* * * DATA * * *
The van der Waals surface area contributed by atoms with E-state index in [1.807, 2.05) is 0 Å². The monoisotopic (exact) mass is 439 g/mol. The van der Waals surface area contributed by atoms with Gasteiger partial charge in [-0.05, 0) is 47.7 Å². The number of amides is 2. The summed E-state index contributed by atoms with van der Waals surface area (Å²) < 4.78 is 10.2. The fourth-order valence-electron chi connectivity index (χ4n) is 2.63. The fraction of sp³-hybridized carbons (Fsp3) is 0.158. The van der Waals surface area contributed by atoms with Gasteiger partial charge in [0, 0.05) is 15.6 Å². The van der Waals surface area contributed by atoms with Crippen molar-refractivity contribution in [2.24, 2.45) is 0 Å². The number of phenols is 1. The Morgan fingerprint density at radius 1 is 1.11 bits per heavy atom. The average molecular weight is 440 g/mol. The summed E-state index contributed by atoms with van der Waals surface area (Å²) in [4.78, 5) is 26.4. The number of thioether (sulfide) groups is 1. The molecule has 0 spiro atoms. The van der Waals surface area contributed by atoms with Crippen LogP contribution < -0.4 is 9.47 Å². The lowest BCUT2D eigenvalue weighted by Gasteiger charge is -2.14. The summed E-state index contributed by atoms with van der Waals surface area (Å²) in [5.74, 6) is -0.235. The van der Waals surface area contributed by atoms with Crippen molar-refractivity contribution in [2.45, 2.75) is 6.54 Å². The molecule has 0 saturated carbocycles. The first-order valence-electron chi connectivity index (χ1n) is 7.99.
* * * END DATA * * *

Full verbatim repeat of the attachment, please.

The van der Waals surface area contributed by atoms with E-state index in [1.807, 2.05) is 0 Å². The monoisotopic (exact) mass is 439 g/mol. The van der Waals surface area contributed by atoms with Gasteiger partial charge in [-0.05, 0) is 47.7 Å². The number of amides is 2. The summed E-state index contributed by atoms with van der Waals surface area (Å²) < 4.78 is 10.2. The fourth-order valence-electron chi connectivity index (χ4n) is 2.63. The fraction of sp³-hybridized carbons (Fsp3) is 0.158. The van der Waals surface area contributed by atoms with Gasteiger partial charge in [0, 0.05) is 15.6 Å². The van der Waals surface area contributed by atoms with Crippen molar-refractivity contribution in [2.24, 2.45) is 0 Å². The number of phenols is 1. The Morgan fingerprint density at radius 1 is 1.11 bits per heavy atom. The average molecular weight is 440 g/mol. The summed E-state index contributed by atoms with van der Waals surface area (Å²) in [4.78, 5) is 26.4. The number of thioether (sulfide) groups is 1. The molecule has 0 spiro atoms. The van der Waals surface area contributed by atoms with Crippen LogP contribution < -0.4 is 9.47 Å². The lowest BCUT2D eigenvalue weighted by Gasteiger charge is -2.14. The summed E-state index contributed by atoms with van der Waals surface area (Å²) in [5.74, 6) is -0.235. The van der Waals surface area contributed by atoms with Crippen molar-refractivity contribution in [2.45, 2.75) is 6.54 Å². The molecule has 0 saturated carbocycles. The first-order valence-electron chi connectivity index (χ1n) is 7.99.